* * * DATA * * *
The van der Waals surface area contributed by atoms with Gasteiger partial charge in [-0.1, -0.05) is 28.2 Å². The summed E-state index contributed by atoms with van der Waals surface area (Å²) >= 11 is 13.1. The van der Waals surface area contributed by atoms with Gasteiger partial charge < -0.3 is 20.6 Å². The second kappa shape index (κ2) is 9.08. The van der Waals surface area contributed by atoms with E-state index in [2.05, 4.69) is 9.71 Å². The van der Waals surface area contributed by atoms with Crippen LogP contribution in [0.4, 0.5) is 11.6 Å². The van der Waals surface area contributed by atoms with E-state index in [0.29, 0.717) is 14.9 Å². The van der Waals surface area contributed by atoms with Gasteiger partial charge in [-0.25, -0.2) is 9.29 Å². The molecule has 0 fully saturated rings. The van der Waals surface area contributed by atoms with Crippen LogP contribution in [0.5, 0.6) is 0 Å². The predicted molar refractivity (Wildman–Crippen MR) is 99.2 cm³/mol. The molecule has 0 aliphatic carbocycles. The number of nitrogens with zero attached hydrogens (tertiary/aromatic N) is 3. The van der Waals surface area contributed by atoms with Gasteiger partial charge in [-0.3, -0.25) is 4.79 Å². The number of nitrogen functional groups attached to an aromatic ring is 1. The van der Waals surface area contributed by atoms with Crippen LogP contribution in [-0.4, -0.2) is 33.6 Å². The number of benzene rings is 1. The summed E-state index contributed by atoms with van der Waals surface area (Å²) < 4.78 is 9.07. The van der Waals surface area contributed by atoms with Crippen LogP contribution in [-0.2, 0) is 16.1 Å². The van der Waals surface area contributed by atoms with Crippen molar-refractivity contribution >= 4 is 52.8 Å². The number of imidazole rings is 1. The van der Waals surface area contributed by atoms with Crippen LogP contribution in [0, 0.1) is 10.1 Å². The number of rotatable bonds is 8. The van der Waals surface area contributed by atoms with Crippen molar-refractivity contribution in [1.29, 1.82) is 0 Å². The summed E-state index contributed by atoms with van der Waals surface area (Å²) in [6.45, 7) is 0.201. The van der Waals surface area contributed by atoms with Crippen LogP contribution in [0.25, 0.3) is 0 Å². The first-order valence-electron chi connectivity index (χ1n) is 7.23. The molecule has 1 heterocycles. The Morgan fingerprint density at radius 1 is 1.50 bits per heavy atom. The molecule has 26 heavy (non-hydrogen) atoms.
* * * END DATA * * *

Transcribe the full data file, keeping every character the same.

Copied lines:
The van der Waals surface area contributed by atoms with Gasteiger partial charge in [-0.1, -0.05) is 28.2 Å². The summed E-state index contributed by atoms with van der Waals surface area (Å²) >= 11 is 13.1. The van der Waals surface area contributed by atoms with Gasteiger partial charge < -0.3 is 20.6 Å². The second kappa shape index (κ2) is 9.08. The van der Waals surface area contributed by atoms with E-state index in [2.05, 4.69) is 9.71 Å². The van der Waals surface area contributed by atoms with Crippen LogP contribution in [0.4, 0.5) is 11.6 Å². The van der Waals surface area contributed by atoms with E-state index in [0.29, 0.717) is 14.9 Å². The van der Waals surface area contributed by atoms with Gasteiger partial charge in [-0.25, -0.2) is 9.29 Å². The molecule has 0 fully saturated rings. The van der Waals surface area contributed by atoms with Crippen LogP contribution in [0.5, 0.6) is 0 Å². The predicted molar refractivity (Wildman–Crippen MR) is 99.2 cm³/mol. The molecule has 0 aliphatic carbocycles. The number of nitrogens with zero attached hydrogens (tertiary/aromatic N) is 3. The van der Waals surface area contributed by atoms with Gasteiger partial charge in [-0.3, -0.25) is 4.79 Å². The number of nitrogen functional groups attached to an aromatic ring is 1. The van der Waals surface area contributed by atoms with Crippen LogP contribution in [-0.4, -0.2) is 33.6 Å². The number of benzene rings is 1. The summed E-state index contributed by atoms with van der Waals surface area (Å²) < 4.78 is 9.07. The van der Waals surface area contributed by atoms with Crippen LogP contribution in [-0.2, 0) is 16.1 Å². The van der Waals surface area contributed by atoms with Crippen molar-refractivity contribution >= 4 is 52.8 Å². The number of imidazole rings is 1. The van der Waals surface area contributed by atoms with Crippen LogP contribution in [0, 0.1) is 10.1 Å². The number of rotatable bonds is 8. The van der Waals surface area contributed by atoms with Crippen molar-refractivity contribution in [1.29, 1.82) is 0 Å². The summed E-state index contributed by atoms with van der Waals surface area (Å²) in [6.45, 7) is 0.201. The van der Waals surface area contributed by atoms with Crippen LogP contribution in [0.25, 0.3) is 0 Å². The first-order valence-electron chi connectivity index (χ1n) is 7.23. The molecule has 1 heterocycles. The Morgan fingerprint density at radius 1 is 1.50 bits per heavy atom. The molecule has 26 heavy (non-hydrogen) atoms.